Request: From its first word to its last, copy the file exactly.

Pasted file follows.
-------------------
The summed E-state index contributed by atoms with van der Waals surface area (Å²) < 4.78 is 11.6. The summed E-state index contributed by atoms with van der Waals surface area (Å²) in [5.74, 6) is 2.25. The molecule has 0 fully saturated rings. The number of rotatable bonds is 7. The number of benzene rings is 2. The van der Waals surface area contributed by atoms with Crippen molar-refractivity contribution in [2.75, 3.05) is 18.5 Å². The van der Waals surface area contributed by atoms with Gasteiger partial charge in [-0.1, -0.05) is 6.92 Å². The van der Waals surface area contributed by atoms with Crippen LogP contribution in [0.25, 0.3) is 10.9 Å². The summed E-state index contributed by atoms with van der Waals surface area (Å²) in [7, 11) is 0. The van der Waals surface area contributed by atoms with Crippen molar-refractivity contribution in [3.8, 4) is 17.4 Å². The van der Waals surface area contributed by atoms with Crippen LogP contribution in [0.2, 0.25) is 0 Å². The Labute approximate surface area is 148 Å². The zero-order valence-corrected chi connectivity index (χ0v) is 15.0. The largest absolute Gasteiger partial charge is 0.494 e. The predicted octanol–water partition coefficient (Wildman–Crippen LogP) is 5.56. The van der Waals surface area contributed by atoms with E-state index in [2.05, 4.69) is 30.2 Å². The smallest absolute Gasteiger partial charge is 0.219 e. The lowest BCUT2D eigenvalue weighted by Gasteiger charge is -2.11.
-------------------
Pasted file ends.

The summed E-state index contributed by atoms with van der Waals surface area (Å²) < 4.78 is 11.6. The summed E-state index contributed by atoms with van der Waals surface area (Å²) in [5.74, 6) is 2.25. The molecule has 0 fully saturated rings. The number of rotatable bonds is 7. The number of benzene rings is 2. The van der Waals surface area contributed by atoms with Crippen molar-refractivity contribution in [2.75, 3.05) is 18.5 Å². The van der Waals surface area contributed by atoms with Gasteiger partial charge in [-0.1, -0.05) is 6.92 Å². The van der Waals surface area contributed by atoms with Crippen LogP contribution in [0.25, 0.3) is 10.9 Å². The summed E-state index contributed by atoms with van der Waals surface area (Å²) in [7, 11) is 0. The van der Waals surface area contributed by atoms with Crippen molar-refractivity contribution in [3.8, 4) is 17.4 Å². The van der Waals surface area contributed by atoms with Crippen LogP contribution in [0.2, 0.25) is 0 Å². The Labute approximate surface area is 148 Å². The zero-order valence-corrected chi connectivity index (χ0v) is 15.0. The largest absolute Gasteiger partial charge is 0.494 e. The predicted octanol–water partition coefficient (Wildman–Crippen LogP) is 5.56. The van der Waals surface area contributed by atoms with E-state index in [2.05, 4.69) is 30.2 Å². The smallest absolute Gasteiger partial charge is 0.219 e. The lowest BCUT2D eigenvalue weighted by Gasteiger charge is -2.11.